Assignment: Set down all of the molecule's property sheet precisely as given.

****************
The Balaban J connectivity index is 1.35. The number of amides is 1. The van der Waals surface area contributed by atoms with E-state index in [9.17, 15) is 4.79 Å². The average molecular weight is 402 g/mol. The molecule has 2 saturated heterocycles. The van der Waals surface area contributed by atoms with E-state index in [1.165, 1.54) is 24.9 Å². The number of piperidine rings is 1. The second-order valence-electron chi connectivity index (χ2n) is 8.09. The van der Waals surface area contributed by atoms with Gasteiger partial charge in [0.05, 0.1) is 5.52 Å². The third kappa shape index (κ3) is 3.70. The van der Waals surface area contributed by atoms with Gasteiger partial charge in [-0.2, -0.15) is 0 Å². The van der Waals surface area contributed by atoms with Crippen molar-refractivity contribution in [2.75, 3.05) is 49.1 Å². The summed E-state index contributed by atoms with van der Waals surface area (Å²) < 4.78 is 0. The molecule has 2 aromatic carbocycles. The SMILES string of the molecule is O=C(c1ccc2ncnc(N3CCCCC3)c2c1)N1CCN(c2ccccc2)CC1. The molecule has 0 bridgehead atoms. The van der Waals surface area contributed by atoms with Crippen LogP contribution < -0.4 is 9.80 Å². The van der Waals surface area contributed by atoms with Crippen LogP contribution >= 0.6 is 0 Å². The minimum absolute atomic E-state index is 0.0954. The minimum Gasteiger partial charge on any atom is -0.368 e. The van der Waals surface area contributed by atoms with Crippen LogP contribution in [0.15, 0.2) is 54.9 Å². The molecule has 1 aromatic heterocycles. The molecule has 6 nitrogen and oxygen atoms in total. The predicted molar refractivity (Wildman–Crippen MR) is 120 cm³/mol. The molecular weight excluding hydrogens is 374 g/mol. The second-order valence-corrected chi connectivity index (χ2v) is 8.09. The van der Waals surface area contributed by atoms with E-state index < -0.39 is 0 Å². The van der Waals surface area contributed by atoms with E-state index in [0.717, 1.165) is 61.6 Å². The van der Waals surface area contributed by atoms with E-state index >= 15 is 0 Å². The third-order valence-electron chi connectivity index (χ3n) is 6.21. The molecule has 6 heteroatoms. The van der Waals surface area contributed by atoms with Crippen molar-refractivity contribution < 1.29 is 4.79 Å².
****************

The Balaban J connectivity index is 1.35. The number of amides is 1. The van der Waals surface area contributed by atoms with E-state index in [9.17, 15) is 4.79 Å². The average molecular weight is 402 g/mol. The molecule has 2 saturated heterocycles. The van der Waals surface area contributed by atoms with E-state index in [1.165, 1.54) is 24.9 Å². The number of piperidine rings is 1. The second-order valence-electron chi connectivity index (χ2n) is 8.09. The van der Waals surface area contributed by atoms with Gasteiger partial charge in [0.05, 0.1) is 5.52 Å². The third kappa shape index (κ3) is 3.70. The van der Waals surface area contributed by atoms with Gasteiger partial charge in [-0.2, -0.15) is 0 Å². The van der Waals surface area contributed by atoms with Crippen molar-refractivity contribution in [2.75, 3.05) is 49.1 Å². The summed E-state index contributed by atoms with van der Waals surface area (Å²) < 4.78 is 0. The molecule has 2 aromatic carbocycles. The SMILES string of the molecule is O=C(c1ccc2ncnc(N3CCCCC3)c2c1)N1CCN(c2ccccc2)CC1. The molecule has 0 bridgehead atoms. The van der Waals surface area contributed by atoms with Crippen LogP contribution < -0.4 is 9.80 Å². The van der Waals surface area contributed by atoms with Crippen LogP contribution >= 0.6 is 0 Å². The minimum absolute atomic E-state index is 0.0954. The minimum Gasteiger partial charge on any atom is -0.368 e. The van der Waals surface area contributed by atoms with Crippen LogP contribution in [0.15, 0.2) is 54.9 Å². The molecule has 1 aromatic heterocycles. The molecule has 6 nitrogen and oxygen atoms in total. The predicted molar refractivity (Wildman–Crippen MR) is 120 cm³/mol. The molecular weight excluding hydrogens is 374 g/mol. The second-order valence-corrected chi connectivity index (χ2v) is 8.09. The van der Waals surface area contributed by atoms with E-state index < -0.39 is 0 Å². The van der Waals surface area contributed by atoms with E-state index in [0.717, 1.165) is 61.6 Å². The van der Waals surface area contributed by atoms with E-state index >= 15 is 0 Å². The third-order valence-electron chi connectivity index (χ3n) is 6.21. The molecule has 6 heteroatoms. The van der Waals surface area contributed by atoms with Crippen molar-refractivity contribution < 1.29 is 4.79 Å².